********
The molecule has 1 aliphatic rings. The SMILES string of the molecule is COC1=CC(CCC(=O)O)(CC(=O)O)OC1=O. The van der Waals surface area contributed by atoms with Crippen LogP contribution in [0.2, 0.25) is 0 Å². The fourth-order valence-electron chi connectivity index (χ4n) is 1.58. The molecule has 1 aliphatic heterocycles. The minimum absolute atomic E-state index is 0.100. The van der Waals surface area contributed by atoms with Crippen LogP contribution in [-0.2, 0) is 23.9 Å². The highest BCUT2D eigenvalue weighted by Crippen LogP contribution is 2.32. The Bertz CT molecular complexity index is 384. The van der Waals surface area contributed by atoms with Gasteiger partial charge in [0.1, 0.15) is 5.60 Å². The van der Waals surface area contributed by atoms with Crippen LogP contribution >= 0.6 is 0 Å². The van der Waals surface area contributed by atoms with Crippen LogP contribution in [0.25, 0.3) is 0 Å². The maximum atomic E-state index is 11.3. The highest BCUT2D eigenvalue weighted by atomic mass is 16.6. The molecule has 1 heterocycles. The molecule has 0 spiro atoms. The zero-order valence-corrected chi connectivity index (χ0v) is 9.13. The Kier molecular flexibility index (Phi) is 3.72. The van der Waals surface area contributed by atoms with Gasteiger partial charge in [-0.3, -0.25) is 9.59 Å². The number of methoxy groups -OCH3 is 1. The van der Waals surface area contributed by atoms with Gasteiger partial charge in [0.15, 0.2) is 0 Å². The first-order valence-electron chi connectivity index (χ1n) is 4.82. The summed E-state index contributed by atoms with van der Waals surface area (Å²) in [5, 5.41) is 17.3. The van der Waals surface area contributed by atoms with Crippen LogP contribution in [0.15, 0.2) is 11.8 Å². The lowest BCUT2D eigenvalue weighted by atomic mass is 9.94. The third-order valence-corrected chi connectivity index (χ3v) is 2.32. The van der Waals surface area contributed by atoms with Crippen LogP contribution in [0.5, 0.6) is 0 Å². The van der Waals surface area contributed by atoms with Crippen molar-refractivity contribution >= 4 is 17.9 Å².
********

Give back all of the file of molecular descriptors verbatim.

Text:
The molecule has 1 aliphatic rings. The SMILES string of the molecule is COC1=CC(CCC(=O)O)(CC(=O)O)OC1=O. The van der Waals surface area contributed by atoms with Crippen LogP contribution in [0.2, 0.25) is 0 Å². The fourth-order valence-electron chi connectivity index (χ4n) is 1.58. The molecule has 1 aliphatic heterocycles. The minimum absolute atomic E-state index is 0.100. The van der Waals surface area contributed by atoms with Crippen LogP contribution in [-0.2, 0) is 23.9 Å². The highest BCUT2D eigenvalue weighted by Crippen LogP contribution is 2.32. The Bertz CT molecular complexity index is 384. The van der Waals surface area contributed by atoms with Gasteiger partial charge in [0.1, 0.15) is 5.60 Å². The van der Waals surface area contributed by atoms with Crippen LogP contribution >= 0.6 is 0 Å². The van der Waals surface area contributed by atoms with Crippen LogP contribution in [0.25, 0.3) is 0 Å². The maximum atomic E-state index is 11.3. The highest BCUT2D eigenvalue weighted by atomic mass is 16.6. The molecule has 1 heterocycles. The molecule has 0 spiro atoms. The zero-order valence-corrected chi connectivity index (χ0v) is 9.13. The Kier molecular flexibility index (Phi) is 3.72. The van der Waals surface area contributed by atoms with Gasteiger partial charge in [-0.3, -0.25) is 9.59 Å². The number of methoxy groups -OCH3 is 1. The van der Waals surface area contributed by atoms with Gasteiger partial charge in [0.15, 0.2) is 0 Å². The first-order valence-electron chi connectivity index (χ1n) is 4.82. The summed E-state index contributed by atoms with van der Waals surface area (Å²) in [5, 5.41) is 17.3. The van der Waals surface area contributed by atoms with Crippen LogP contribution in [0.15, 0.2) is 11.8 Å². The lowest BCUT2D eigenvalue weighted by atomic mass is 9.94. The third-order valence-corrected chi connectivity index (χ3v) is 2.32. The van der Waals surface area contributed by atoms with Crippen LogP contribution in [0.5, 0.6) is 0 Å². The van der Waals surface area contributed by atoms with Crippen molar-refractivity contribution >= 4 is 17.9 Å².